2. Andrew Francis

    Well, I’m obviously biased but here are my two cents anyway. I think for the most part, Brazilian food is more about home cooking than Michelin stars so I can understand some people being disappointed. On top of that, a lot of foreigners probably don’t even know what to expect other than the churrascaria and possibly a feijoada but as you’ve pointed out there’s a lot more variety than that.

    I also agree with Brae about food being cooked from scratch and not just food but drinks too. You’d be lucky to get freshly squeezed orange juice even in a good London restaurant but everything else is bottled and tastes accordingly.

    1. tomlemes

      And yet the supermarkets (in Rio at least) are mostly packed with ‘Nectar’ (i.e. juice with water and sugar) instead of pure juice. I guess Cariocas just get their juice freshly squeezed/blended from the nearest casa de suco…

      1. Andrew Francis

        I’m not trying to defend supermarket juice but if I make some at home, I add water and sugar depending on the type of fruit but the amounts are definitely a matter of personal taste.

        1. tomlemes

          It’s funny isn’t it? I think Brazil and Britain have quite different juice cultures. As a kid I grew accustomed to having orange and apple juice in the fridge – always pure and we would never add sugar (one of my aunts even used to make us add water to our fruit juice, a hangover from war-time austerity I guess).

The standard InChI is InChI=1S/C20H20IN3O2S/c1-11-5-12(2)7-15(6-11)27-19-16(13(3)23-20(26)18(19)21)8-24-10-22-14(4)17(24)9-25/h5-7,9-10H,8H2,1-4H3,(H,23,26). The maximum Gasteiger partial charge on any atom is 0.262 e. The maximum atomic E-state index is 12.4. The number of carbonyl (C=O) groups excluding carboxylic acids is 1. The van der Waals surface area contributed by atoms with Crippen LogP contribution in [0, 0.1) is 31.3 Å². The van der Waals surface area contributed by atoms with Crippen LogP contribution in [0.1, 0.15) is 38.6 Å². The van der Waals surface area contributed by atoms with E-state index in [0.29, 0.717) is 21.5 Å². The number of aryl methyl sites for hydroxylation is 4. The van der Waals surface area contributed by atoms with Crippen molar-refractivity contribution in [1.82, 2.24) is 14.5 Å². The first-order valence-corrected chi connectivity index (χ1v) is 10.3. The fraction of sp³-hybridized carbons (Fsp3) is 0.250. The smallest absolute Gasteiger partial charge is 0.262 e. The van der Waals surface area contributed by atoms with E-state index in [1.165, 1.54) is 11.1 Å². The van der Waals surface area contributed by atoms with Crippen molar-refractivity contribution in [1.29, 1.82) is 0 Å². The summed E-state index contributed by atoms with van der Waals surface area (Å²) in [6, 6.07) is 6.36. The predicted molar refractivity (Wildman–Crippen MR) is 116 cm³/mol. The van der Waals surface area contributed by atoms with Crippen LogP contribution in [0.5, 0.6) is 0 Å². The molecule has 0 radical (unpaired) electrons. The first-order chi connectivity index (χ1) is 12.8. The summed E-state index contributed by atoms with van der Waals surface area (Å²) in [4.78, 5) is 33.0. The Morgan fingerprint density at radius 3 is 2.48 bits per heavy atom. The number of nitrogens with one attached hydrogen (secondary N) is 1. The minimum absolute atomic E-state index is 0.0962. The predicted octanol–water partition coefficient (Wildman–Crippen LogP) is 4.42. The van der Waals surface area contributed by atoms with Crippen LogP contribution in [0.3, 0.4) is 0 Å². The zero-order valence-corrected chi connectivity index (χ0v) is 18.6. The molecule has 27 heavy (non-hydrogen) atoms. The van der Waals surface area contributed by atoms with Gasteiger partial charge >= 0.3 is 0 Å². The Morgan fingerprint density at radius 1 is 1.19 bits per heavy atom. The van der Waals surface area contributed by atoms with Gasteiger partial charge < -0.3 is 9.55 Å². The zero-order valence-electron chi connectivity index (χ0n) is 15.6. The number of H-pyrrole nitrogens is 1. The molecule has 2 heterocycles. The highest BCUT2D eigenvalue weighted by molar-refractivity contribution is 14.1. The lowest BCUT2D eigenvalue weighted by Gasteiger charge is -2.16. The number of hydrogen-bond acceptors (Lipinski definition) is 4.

BUT, that was just orange and apple juice. In Brazil I often buy some maracujas to blend at home. First time I tried it without sugar I nearly screamed! For fruits like that, sugar is required! :)

          1. Andrew Francis

            When you say pure, you’re assuming Tropicana doesn’t add anything that it isn’t strictly required by law to disclose on the ingredients list, right? Like horsemeat… Just kidding! :-)

            Speaking of ingredients, I used to wonder why here in Britain apples appeared in so many different fruit juices, particularly ones that didn’t mention apples on the front of the packaging. It took me a while to figure out that apple juice is used instead of water to dilute the main fruit in the juice. That makes it more fruity so that’s probably a good thing.